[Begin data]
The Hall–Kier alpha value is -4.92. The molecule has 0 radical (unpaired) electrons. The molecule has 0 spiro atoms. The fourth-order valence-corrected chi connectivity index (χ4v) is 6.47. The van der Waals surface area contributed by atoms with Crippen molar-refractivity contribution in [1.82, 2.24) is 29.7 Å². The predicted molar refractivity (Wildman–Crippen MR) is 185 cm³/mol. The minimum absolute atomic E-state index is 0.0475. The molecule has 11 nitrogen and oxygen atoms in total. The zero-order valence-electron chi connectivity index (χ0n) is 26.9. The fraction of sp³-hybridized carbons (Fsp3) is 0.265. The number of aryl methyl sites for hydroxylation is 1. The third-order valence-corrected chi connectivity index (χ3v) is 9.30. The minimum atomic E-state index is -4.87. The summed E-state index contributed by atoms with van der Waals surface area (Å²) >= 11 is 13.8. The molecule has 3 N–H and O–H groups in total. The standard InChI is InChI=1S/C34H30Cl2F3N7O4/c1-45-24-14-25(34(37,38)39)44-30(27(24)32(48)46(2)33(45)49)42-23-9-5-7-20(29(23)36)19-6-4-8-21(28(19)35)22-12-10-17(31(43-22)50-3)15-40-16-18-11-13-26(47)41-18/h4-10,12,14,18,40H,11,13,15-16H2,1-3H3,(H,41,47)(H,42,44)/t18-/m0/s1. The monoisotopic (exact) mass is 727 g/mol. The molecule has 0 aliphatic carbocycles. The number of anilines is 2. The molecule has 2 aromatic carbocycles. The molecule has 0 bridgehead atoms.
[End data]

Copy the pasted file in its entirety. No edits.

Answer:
The Hall–Kier alpha value is -4.92. The molecule has 0 radical (unpaired) electrons. The molecule has 0 spiro atoms. The fourth-order valence-corrected chi connectivity index (χ4v) is 6.47. The van der Waals surface area contributed by atoms with Crippen molar-refractivity contribution in [1.82, 2.24) is 29.7 Å². The predicted molar refractivity (Wildman–Crippen MR) is 185 cm³/mol. The minimum absolute atomic E-state index is 0.0475. The molecule has 11 nitrogen and oxygen atoms in total. The zero-order valence-electron chi connectivity index (χ0n) is 26.9. The fraction of sp³-hybridized carbons (Fsp3) is 0.265. The number of aryl methyl sites for hydroxylation is 1. The third-order valence-corrected chi connectivity index (χ3v) is 9.30. The minimum atomic E-state index is -4.87. The summed E-state index contributed by atoms with van der Waals surface area (Å²) >= 11 is 13.8. The molecule has 3 N–H and O–H groups in total. The standard InChI is InChI=1S/C34H30Cl2F3N7O4/c1-45-24-14-25(34(37,38)39)44-30(27(24)32(48)46(2)33(45)49)42-23-9-5-7-20(29(23)36)19-6-4-8-21(28(19)35)22-12-10-17(31(43-22)50-3)15-40-16-18-11-13-26(47)41-18/h4-10,12,14,18,40H,11,13,15-16H2,1-3H3,(H,41,47)(H,42,44)/t18-/m0/s1. The monoisotopic (exact) mass is 727 g/mol. The molecule has 0 aliphatic carbocycles. The number of anilines is 2. The molecule has 2 aromatic carbocycles. The molecule has 0 bridgehead atoms.